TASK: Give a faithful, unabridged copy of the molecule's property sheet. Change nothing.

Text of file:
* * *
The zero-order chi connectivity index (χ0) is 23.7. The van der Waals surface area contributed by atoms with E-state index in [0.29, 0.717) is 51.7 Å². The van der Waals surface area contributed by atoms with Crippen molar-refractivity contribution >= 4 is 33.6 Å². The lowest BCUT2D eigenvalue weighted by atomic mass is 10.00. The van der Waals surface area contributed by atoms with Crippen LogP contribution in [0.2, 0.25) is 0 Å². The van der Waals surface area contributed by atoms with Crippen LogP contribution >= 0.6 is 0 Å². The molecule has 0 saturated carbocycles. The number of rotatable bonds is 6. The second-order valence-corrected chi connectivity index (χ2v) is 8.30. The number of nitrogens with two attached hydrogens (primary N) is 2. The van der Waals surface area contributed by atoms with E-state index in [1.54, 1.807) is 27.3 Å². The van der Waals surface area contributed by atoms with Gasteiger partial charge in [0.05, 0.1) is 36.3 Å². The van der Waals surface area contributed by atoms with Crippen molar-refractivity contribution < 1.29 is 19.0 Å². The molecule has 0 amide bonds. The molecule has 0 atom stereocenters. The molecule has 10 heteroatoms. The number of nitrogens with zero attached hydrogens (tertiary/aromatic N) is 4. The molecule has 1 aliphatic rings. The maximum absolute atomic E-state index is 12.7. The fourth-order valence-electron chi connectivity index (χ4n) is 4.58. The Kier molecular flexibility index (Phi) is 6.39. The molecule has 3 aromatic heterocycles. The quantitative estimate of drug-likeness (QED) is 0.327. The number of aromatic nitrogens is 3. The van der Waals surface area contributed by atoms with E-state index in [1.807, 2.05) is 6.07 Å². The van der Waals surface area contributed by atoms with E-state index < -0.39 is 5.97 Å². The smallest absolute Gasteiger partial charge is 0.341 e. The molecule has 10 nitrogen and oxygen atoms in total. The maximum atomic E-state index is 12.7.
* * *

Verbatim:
The zero-order chi connectivity index (χ0) is 23.7. The van der Waals surface area contributed by atoms with E-state index in [0.29, 0.717) is 51.7 Å². The van der Waals surface area contributed by atoms with Crippen molar-refractivity contribution >= 4 is 33.6 Å². The lowest BCUT2D eigenvalue weighted by atomic mass is 10.00. The van der Waals surface area contributed by atoms with Crippen LogP contribution in [0.2, 0.25) is 0 Å². The van der Waals surface area contributed by atoms with Crippen LogP contribution >= 0.6 is 0 Å². The molecule has 0 saturated carbocycles. The number of rotatable bonds is 6. The second-order valence-corrected chi connectivity index (χ2v) is 8.30. The number of nitrogens with two attached hydrogens (primary N) is 2. The van der Waals surface area contributed by atoms with E-state index in [1.54, 1.807) is 27.3 Å². The van der Waals surface area contributed by atoms with Gasteiger partial charge in [0.05, 0.1) is 36.3 Å². The van der Waals surface area contributed by atoms with Crippen molar-refractivity contribution < 1.29 is 19.0 Å². The molecule has 0 amide bonds. The molecule has 0 atom stereocenters. The molecule has 10 heteroatoms. The number of nitrogens with zero attached hydrogens (tertiary/aromatic N) is 4. The molecule has 1 aliphatic rings. The maximum absolute atomic E-state index is 12.7. The fourth-order valence-electron chi connectivity index (χ4n) is 4.58. The Kier molecular flexibility index (Phi) is 6.39. The molecule has 3 aromatic heterocycles. The quantitative estimate of drug-likeness (QED) is 0.327. The number of aromatic nitrogens is 3. The van der Waals surface area contributed by atoms with E-state index in [1.807, 2.05) is 6.07 Å². The van der Waals surface area contributed by atoms with E-state index < -0.39 is 5.97 Å². The smallest absolute Gasteiger partial charge is 0.341 e. The molecule has 10 nitrogen and oxygen atoms in total. The maximum atomic E-state index is 12.7.